From SATAN to OVAL: The Evolution of Vulnerability Assessment
Source: Security Park - Posted by Pax Dickinson   
Network Security With the growing reliance and dependence on our inter-connected world, security vulnerabilities are a real world issue requiring focus and attention. Security vulnerabilities are the path to security breaches and originate from many different areas - incorrectly configured systems, unchanged default passwords, product flaws, or missing security patches to name a few. The comprehensive and accurate identification and remediation of security vulnerabilities is a key requirement to mitigate security risk for enterprises.

Vulnerability assessment technology has evolved significantly since the initial release of SATAN about a decade ago. SATAN was a dictionary based UNIX security testing tool designed to help system administrators identifying common security problems. Second generation vulnerability scanners built upon hard-coded decision trees followed shortly. Predefined decision trees allowed minimizing the necessary probes depending on operating system and application. Their lack of flexibility however made them quickly obsolete.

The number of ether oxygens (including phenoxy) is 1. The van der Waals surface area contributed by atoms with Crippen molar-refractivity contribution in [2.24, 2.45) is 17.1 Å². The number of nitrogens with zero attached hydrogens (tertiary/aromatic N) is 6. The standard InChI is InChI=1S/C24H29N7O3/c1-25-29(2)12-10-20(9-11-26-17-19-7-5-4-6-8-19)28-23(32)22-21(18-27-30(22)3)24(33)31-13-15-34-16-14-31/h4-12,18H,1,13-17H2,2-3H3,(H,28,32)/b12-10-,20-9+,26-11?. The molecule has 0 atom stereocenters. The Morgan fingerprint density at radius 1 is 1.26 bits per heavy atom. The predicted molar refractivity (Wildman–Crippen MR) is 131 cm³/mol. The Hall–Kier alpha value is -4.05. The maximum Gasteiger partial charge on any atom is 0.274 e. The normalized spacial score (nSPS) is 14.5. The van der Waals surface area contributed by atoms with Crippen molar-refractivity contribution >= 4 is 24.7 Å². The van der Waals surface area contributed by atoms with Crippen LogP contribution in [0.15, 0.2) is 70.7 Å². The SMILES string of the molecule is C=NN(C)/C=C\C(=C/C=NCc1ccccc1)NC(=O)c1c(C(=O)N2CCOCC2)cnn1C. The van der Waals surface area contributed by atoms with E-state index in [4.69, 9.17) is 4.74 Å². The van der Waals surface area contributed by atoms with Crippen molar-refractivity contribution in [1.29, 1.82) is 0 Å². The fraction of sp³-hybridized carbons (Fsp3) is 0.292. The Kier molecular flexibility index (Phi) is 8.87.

Modern scanner architectures are built as inference based systems, not requiring any agent software on the target systems. They learn about each target system individually while selective probes are being exchanged with the target system. The inference based architecture is centred around highly multi-threaded engines for scanning thousands of vulnerabilities simultaneously on any system on a network. Modern scanner architectures also support multiple levels (trusted and un-trusted) of vulnerability assessment against any given target system. Un-trusted vulnerability assessments simulate the scenario of an attacker without prior knowledge about the target system, while trusted assessments leverage credentials to log into the target systems for auditing configuration and patch information. An important criterion for measuring the effectiveness of a vulnerability scanner is the comprehensiveness and accuracy of its vulnerability knowledge base. Also, the ability to report and communicate vulnerability findings in a standardized manner from the vulnerability scanner to other applications (i.e. patch distribution or configuration management) is a critical requirement.

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